Nearing 50 years myself, I expected to connect to the women in The Big Five O. The truth is I never did. Of all of them, Roz is the only one I found myself remotely interested in. Even then, I never felt compelled to read the novel in one sitting. That's why it's taken so long.
Four friends are all closing in on their 50 birthdays. They decide, some more enthusiastically than others, to celebrate together and hold a blow-out party in the middle of the summer.
There's Charlotte, an estate agent and empty nester who is finding it hard to let go of her kids, and she's more than a little suspicious about her husband's comings and goings.
Fay runs her own removal business and spends some evenings with her boy toy by her side.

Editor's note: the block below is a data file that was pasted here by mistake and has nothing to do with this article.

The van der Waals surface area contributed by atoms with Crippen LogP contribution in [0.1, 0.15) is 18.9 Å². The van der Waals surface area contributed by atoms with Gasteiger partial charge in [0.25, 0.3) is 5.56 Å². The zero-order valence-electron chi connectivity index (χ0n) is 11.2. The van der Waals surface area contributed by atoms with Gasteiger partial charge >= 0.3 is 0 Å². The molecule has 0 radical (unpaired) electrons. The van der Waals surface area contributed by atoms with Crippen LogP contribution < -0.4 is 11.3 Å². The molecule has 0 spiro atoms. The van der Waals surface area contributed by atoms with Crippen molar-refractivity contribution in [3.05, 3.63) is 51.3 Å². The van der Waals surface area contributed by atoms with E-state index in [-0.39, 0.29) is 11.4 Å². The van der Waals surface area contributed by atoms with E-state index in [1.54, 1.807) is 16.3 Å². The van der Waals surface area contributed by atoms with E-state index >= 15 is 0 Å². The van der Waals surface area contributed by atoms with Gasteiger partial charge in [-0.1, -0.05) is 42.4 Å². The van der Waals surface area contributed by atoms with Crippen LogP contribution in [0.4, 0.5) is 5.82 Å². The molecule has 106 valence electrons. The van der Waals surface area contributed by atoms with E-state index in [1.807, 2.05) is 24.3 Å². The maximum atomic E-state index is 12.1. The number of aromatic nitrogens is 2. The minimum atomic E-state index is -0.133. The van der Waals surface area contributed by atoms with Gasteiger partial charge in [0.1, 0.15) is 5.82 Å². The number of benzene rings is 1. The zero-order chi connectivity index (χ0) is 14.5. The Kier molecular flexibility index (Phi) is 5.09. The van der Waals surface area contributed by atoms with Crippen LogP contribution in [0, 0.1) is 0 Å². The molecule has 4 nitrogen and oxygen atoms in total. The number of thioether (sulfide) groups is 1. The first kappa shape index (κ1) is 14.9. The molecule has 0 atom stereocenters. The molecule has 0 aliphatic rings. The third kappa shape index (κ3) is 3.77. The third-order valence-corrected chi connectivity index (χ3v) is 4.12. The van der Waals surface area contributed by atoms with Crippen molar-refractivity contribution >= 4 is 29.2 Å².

Roz, a gallery assistant, is a struggling single mom who doesn't have the heart to tell everyone that she can't afford her bills let alone a party. When Roz comes up with a way to pay her bills, she doesn't dare reveal the lucrative position she's landed.
Finally, there is Sherie, the youngest of the bunch by a few months, who works as an art consultant and only has room in her life for one man - her cat.
As the women struggle to keep their secrets hidden while working together on the party, no one knows what may happen next. One of them has the biggest secret of all that will impact them all.
I did really have a hard time with this book. Halfway through the book, I still hadn't laughed. I hadn't found myself bonding with any of the characters. I also struggled to keep reading. The narrative had a decent flow, but it wasn't compelling enough to keep my interest. I love the snarky tone and humor most British chick lit and women's fiction novels impart. I missed that here.